Sunday, March 22, 2015

Pictures at an Exhibition: Compare and Contrast...

Guest Conductor Jacomo Bairos led a concert of two works of Spanish composers and one very familiar work by a Russian.

The first was the 1919-Three Dances Suite from De Falla's "Three-Cornered Hat".  This was a rousing way to start a concert an it seems that De Falla's music has been laying dormant for the last decades.  It does not seem to have the concert-hall popularity that it once had.  Listening styles do change. Bairos led a credible performance even if, at times, (e.g, in the The Neighbor's Dance) he did not have the strings "dig- in" as other conductor have.  Spanish fire became hot coals. The third-movement "Final Dance" is full of orchestral fireworks including some great percussion sections. The audience loved the performance, as indicated by their standing ovation-oh, wait- they always stand in Atlanta.

The second work was Rodrigo's "Fantasia para un Gentilhombre" written in 1952.  Milos Karadaglic was the guitar soloist.  Karadaglic appeared with the ASO a few years ago and he is a crowd favorite. In spite of a relatively small recorded output he is becoming a classical guitar superstar.  (The local newspaper referred to him as a "hunk"- AMC's guess is that if Nicola Benedetti or Anne Sophie Mutter were described as "babes" ht world would become unhinged.)  Karadaglic's guitar was amplified, apparently to make it be heard over the orchestra.  AMC thinks this was a good strategy but it does give it a slightly unreal sound.  The "Fantasia" is a slight work that does not give the listener much to think about, but that's not all bad. The work was played well by Mr. Karadaglic, with a few missed notes, but then who's counting?  After the work was completed, the audience showed it appreciation by leaping to its collective feet for another standing ovation.  The guitarist rewarded the show of enthusiasm by playing a guitar version of the Final Dance from, guess what, De Falla's "Three-Cornered Hat."  AMC assumes this was done on the theory that if was good once, Ding, ding, ding- you guessed right. The audience again leapt to its feet.

The final work was Mussorgsky's "Pictures at an Exhibition" as orchestra by Ravel.  AMC recently heard another performance of this work by the Pittsburgh Symphony Orchestra conducted by Krzysztof Urbanski, conductor of the Indianapolis Symphony.  See review here: http://www.atlantamusiccritic.com/2015/02/hair.html.  Comparisons are called for, at least in AMC's mind.  In all fairness, it should be noted that Mr. Urbanski is known, or at least he thinks he is known, for his interpretations of the grand work.  Beginning with the first promenade, Bairos seemed to think of it as a shuffle, where Urbanski conceived it as a more disciplined walk.  The "Gnomus "section was darker and more forbidding in Urbanski's interpretation.  The "Old Castle" was more skillfully played in Urbanski's version with far greater subtlety in the important saxophone solos.  Both Bairos and Urbanski took a similar approach to the "Tuileries" section, with the woodwinds in both orchestras playing brilliantly.  In "Bydlo" Urbanski was much more in control of the dynamics of the work, which includes sort of a doppler effect in the music.  The cart seemed like it was moving toward the audience and then retreating.  Again it was a draw between Bairos and Urbanski regarding the "Ballet of the Chicks."  "The "Samuel Goldenberg and Schmuyle" section had wonderful solos in both versions, but it is difficult to beat the work of George Vosburgh in Pittsburgh.  The "Catacombs" were eerily dark in both versions.  The final two sections "The Hut on Hen's Legs" and the "Great Gate of Kiev" showed the superiority of Urbanski's approach.  These two sections use the power of the full orchestra, and if the dynamics are not controlled, then the climax looses some of its punch.  Bairos seemed to have difficulty in controlling the mass of sound, especially in the short crescendos a the end of the work.  Since they were mostly loud, they didn't provide the proper build-up to the finale.  Also, the entrance of the trombones and tuba at the beginning of "The Great Gate of Kiev" was a bit uncoordinated.  However, Bairos was correct in having each section of the orchestra stand to take their applause.  The oboe, flutes, horns, trumpets, and percussion were outstanding.  The problems of this performance were mostly Bairos' lack of attention to dynamics.  You can buy yourself a coffee at your neighborhood coffee shop if you can guess what happened at the end of the performance.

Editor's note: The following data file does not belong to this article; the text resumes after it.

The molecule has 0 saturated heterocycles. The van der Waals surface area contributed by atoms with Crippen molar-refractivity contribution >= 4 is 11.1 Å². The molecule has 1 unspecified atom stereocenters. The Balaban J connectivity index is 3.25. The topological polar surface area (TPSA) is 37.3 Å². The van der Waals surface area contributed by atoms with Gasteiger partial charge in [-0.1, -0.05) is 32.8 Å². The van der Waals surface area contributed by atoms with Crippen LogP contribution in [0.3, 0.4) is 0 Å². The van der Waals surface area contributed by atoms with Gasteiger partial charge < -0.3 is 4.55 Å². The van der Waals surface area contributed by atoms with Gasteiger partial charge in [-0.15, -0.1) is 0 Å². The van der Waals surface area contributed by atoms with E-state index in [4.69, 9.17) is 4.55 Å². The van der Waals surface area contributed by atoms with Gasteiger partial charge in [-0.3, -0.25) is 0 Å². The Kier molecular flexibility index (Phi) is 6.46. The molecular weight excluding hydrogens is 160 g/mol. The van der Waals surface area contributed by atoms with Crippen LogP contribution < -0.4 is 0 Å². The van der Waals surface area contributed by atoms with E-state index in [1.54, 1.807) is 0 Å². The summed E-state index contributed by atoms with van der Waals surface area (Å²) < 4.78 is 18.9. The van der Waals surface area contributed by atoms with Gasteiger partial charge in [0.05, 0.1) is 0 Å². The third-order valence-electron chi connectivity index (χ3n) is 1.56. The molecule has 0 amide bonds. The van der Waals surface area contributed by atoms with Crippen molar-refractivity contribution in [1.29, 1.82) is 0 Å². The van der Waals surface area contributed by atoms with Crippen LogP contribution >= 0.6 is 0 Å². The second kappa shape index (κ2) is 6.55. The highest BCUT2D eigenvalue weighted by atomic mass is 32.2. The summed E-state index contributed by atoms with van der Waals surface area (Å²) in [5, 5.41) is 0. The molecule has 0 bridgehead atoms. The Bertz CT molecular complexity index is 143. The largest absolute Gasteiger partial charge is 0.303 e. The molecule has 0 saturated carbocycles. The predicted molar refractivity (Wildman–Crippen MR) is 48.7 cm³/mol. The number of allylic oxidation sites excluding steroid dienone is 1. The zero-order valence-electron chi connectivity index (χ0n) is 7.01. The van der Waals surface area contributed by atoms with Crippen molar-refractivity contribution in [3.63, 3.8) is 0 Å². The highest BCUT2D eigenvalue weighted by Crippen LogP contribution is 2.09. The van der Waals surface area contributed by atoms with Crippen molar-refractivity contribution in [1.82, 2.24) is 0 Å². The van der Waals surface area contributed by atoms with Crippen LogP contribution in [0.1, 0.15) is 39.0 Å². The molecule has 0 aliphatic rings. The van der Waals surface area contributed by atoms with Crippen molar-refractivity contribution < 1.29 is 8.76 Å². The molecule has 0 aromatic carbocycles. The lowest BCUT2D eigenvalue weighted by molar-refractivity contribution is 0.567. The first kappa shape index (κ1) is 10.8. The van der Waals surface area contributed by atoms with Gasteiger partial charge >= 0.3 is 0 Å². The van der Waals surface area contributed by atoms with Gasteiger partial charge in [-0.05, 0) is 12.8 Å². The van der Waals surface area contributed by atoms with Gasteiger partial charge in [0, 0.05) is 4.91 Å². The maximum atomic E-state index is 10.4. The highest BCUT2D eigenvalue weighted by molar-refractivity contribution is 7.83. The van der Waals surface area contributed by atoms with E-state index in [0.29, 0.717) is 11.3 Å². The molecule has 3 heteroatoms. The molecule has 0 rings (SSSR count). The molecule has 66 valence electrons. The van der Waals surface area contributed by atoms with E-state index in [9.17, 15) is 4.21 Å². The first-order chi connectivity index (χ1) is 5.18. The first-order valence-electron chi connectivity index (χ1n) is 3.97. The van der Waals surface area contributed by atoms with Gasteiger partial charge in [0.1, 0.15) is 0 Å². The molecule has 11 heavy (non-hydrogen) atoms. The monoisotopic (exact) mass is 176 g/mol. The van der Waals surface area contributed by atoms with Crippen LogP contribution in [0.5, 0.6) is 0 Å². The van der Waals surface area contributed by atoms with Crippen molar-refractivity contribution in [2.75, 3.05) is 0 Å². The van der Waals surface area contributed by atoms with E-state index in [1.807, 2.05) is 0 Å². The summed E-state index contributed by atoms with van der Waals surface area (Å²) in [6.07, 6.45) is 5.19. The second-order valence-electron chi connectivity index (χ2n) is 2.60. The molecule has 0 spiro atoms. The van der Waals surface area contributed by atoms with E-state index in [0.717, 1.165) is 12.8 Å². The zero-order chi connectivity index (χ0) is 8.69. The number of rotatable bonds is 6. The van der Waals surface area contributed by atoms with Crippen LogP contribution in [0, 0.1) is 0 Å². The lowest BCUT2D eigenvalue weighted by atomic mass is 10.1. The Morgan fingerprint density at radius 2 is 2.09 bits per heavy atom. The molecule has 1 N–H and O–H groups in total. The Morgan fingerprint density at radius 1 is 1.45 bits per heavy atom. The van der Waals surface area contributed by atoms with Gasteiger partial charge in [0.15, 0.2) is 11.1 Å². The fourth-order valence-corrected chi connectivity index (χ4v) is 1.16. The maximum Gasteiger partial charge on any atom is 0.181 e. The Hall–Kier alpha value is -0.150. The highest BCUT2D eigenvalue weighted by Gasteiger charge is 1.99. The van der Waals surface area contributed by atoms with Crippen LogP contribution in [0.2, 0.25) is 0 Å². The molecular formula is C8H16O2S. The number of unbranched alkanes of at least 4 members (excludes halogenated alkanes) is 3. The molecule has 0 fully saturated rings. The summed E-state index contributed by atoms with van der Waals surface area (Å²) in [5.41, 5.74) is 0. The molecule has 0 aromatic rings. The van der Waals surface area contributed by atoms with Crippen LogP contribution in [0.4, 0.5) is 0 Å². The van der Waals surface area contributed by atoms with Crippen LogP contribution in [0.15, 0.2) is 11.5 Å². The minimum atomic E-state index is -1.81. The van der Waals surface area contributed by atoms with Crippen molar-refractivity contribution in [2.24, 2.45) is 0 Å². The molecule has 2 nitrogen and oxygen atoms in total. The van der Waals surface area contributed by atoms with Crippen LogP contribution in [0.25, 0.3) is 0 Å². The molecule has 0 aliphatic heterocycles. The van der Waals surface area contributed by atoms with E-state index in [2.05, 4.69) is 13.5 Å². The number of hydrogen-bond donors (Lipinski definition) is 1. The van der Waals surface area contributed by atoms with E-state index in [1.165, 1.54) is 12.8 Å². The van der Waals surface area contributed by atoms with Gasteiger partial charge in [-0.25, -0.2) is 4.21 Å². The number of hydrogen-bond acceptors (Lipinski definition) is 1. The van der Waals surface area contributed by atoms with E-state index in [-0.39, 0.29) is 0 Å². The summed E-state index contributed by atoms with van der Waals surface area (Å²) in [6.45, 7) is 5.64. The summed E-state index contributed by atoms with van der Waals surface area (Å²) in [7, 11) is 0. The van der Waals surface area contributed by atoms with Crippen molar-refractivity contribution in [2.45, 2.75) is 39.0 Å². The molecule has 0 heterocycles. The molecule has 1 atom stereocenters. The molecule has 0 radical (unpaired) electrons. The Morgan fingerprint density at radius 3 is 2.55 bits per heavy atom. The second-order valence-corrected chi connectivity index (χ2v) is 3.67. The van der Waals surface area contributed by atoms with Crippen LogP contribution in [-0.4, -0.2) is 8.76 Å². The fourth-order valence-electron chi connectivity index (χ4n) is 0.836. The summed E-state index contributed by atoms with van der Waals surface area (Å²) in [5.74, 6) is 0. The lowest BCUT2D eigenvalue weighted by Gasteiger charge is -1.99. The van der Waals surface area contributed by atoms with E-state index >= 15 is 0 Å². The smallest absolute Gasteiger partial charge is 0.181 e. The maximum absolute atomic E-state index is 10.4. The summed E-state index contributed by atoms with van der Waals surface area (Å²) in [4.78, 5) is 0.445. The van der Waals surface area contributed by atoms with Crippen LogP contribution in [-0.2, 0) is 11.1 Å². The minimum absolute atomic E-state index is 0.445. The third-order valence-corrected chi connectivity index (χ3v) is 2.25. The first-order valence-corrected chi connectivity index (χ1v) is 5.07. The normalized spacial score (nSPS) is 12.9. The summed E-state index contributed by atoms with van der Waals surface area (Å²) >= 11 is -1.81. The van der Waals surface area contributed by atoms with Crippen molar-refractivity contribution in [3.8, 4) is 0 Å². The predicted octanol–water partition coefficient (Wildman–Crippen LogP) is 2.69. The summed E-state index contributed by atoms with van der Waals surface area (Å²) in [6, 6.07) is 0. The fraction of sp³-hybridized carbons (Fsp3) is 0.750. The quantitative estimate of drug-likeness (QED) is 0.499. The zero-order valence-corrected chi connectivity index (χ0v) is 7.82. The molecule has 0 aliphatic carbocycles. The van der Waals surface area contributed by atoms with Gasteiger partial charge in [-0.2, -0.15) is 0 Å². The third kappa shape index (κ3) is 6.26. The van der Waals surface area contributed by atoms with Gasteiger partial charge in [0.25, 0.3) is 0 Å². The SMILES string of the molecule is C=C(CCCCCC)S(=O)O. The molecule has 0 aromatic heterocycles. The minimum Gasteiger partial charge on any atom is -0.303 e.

Bairos seems to be well-liked by the musicians and he  might be a promising candidate for the Music Director position should that ever become vacant.  He is noted for  bringing classical music to the community and that is all good.  He has a way to go in honing his conducting skills, but that will happen  

AMC has a few final observations of the concert. There was a wave of coughing in Symphony Hall.  Allergies?  there were many many young people in the audience.  One might say it was hipster heaven.  That's a good thing and they chose a good performance to attend.  AMC's only other thought is that the Saturday night concert happened on the day of Bach's 330th birthday.  It was a grave oversight to not program at least one Bach work for this observance to honor maybe the greatest composer in history.  

For a smashing performance of "Pictures" go here: 




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